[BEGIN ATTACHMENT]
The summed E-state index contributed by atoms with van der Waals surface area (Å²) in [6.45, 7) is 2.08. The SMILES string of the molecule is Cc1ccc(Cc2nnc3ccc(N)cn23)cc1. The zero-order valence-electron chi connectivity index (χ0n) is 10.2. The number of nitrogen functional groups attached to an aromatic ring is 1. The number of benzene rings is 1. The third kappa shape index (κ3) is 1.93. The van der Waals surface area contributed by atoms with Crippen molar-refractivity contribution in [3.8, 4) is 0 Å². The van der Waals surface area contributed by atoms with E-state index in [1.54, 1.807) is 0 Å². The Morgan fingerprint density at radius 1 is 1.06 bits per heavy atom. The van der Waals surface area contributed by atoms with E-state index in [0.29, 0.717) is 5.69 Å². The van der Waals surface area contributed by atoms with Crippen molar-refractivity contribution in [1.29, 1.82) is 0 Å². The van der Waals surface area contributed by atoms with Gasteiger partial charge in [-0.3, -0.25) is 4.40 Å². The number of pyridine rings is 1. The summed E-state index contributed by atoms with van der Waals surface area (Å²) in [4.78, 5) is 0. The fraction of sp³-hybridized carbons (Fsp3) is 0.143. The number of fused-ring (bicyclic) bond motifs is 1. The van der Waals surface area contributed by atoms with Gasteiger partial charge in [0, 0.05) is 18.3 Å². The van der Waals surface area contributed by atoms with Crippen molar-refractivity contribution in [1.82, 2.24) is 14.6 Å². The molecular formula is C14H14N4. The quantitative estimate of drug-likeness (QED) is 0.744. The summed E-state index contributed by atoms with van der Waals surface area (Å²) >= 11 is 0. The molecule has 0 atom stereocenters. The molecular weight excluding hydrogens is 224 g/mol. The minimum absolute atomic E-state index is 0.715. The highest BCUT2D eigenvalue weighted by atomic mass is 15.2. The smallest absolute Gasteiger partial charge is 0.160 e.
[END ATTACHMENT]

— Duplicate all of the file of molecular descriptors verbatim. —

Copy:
The summed E-state index contributed by atoms with van der Waals surface area (Å²) in [6.45, 7) is 2.08. The SMILES string of the molecule is Cc1ccc(Cc2nnc3ccc(N)cn23)cc1. The zero-order valence-electron chi connectivity index (χ0n) is 10.2. The number of nitrogen functional groups attached to an aromatic ring is 1. The number of benzene rings is 1. The third kappa shape index (κ3) is 1.93. The van der Waals surface area contributed by atoms with Crippen molar-refractivity contribution in [3.8, 4) is 0 Å². The van der Waals surface area contributed by atoms with E-state index in [1.54, 1.807) is 0 Å². The Morgan fingerprint density at radius 1 is 1.06 bits per heavy atom. The van der Waals surface area contributed by atoms with E-state index in [0.29, 0.717) is 5.69 Å². The van der Waals surface area contributed by atoms with Crippen molar-refractivity contribution in [1.29, 1.82) is 0 Å². The van der Waals surface area contributed by atoms with Gasteiger partial charge in [-0.3, -0.25) is 4.40 Å². The number of pyridine rings is 1. The summed E-state index contributed by atoms with van der Waals surface area (Å²) in [4.78, 5) is 0. The fraction of sp³-hybridized carbons (Fsp3) is 0.143. The number of fused-ring (bicyclic) bond motifs is 1. The van der Waals surface area contributed by atoms with Gasteiger partial charge in [0, 0.05) is 18.3 Å². The van der Waals surface area contributed by atoms with Crippen molar-refractivity contribution in [1.82, 2.24) is 14.6 Å². The molecular formula is C14H14N4. The quantitative estimate of drug-likeness (QED) is 0.744. The summed E-state index contributed by atoms with van der Waals surface area (Å²) >= 11 is 0. The molecule has 0 atom stereocenters. The molecular weight excluding hydrogens is 224 g/mol. The minimum absolute atomic E-state index is 0.715. The highest BCUT2D eigenvalue weighted by atomic mass is 15.2. The smallest absolute Gasteiger partial charge is 0.160 e.